One of the unexpected benefits of jumping onto Lord of the Rings Online new progression servers is that it’s giving many of us a refreshed look at old favorite zones that we haven’t visited in many years (save for the occasional festival). Over the past month I’ve been exclusively dwelling in Eriador, romping across the Shire, Bree-land, and other old haunts.
So in today’s column, I’ll be offering some observations on the first seven LOTRO zones that we’ve all been going through on this server. What’s your favorite?
As both a Hobbit and a fan of the game, I was nervous to head back to the Shire and see what Standing Stone Games had done with its recent touch-up of the zone. Turns out… that it was more or less how I remembered it, albeit with more sunflowers. Lots of sunflowers. Must’ve been a good crop.
The Shire still has the largest collection of non-combaty quests in the game and is perfect if you want to indulge in the goofy simplicity of Hobbit culture. And yes, I ran the pies. And the mail. And the bees.
Apart from the beauty of the Elvish area and a welcome blast of winter weather up near the Dwarves, I continue to be less-than-impressed with this two-for-one zone. It doesn’t have as much of an identity as the other ones do, and both the Elvish and Dwarf sections feel really rushed.
I don’t think I ever really consciously noticed this before I was going back through Bree-land, but this zone is huge. Like, really, really immense. It’s about the size of three Lone-lands, and when you look at it as a whole, you’ll see why. It’s got the Man lowbie area, plus the major town hub of Bree, plus the joint 15-20 leveling area, plus Buckland (AKA Mini-Shire), plus the Old Forest, plus the Barrow-downs. And a lot of the northern and western regions offer a lot of off-the-beaten path wilderness that doesn’t get a lot of player traffic.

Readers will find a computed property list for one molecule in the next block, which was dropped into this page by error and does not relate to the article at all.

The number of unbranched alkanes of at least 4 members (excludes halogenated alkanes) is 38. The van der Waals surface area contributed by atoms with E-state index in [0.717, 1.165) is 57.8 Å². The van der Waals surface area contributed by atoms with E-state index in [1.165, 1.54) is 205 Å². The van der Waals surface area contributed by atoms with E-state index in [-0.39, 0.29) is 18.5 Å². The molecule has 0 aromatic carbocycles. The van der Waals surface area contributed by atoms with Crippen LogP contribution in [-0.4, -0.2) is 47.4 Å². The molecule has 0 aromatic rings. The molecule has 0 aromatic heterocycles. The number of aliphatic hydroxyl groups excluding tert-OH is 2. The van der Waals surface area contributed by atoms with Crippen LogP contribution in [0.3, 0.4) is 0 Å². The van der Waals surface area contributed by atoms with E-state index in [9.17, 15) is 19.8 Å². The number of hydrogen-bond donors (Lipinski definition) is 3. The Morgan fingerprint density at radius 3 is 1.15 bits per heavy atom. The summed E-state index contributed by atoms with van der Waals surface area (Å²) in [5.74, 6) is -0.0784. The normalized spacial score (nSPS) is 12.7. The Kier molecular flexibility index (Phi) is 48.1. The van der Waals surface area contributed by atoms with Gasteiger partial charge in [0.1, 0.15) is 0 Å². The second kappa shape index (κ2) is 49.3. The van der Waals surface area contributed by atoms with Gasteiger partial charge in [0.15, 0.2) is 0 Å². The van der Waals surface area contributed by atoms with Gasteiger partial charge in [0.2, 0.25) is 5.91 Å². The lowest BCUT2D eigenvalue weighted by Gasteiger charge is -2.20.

Lone-lands is a bit more streamlined and accessible than what it used to be, but it’s not that exciting of a zone visually or narratively. Aside from Weathertop, it’s a lot of brown and ruins and red swamp. I think it gives players a feeling of being away from civilization for the first time in the game, and that’s important, but I ended up being very middle-of-the-road on this place. At least the red swamp had some decent challenge to it and resulted in a lot of players teaming up to quest and survive.
This is such a strange zone. It can be bypassed if you like but probably shouldn’t. North Downs is notable for its large and expansive regions, of which it’s made up of about three (west, central, and east). I do like how it has three of the four cultures in it and briefly examines their differences and connections, but very few of the stories gripped me outside of the haunted battlefield of Fornost and a treasure hunter who had gone mad.
Good old Everswim wasn’t as swimmy as it used to be before the boats. What it continues to be, however, is absolutely dense with quests. Egads, I can’t think of another region in the game with as many quests as this zone, and it took me the better part of a week just to get through Evendim alone. Fortunately it’s a pretty good-looking place with some cool narrative threads, some Hobbit culture, and loads of Rangers before they all flub to their deaths later on in the game. Could have done without the Northcotton Farms maze, however.
The autumnal feel of Trollshaws makes this a must-visit even if you weren’t required to go here (which you are). I feel that by the time I get here, I’ve gone through all the seasons of the game and am in one of the best there is. It’s not the best zone in terms of quest layout, but I don’t really mind since it means that I get to meander through beautiful foliage and see a few Lord of the Rings tourist attractions.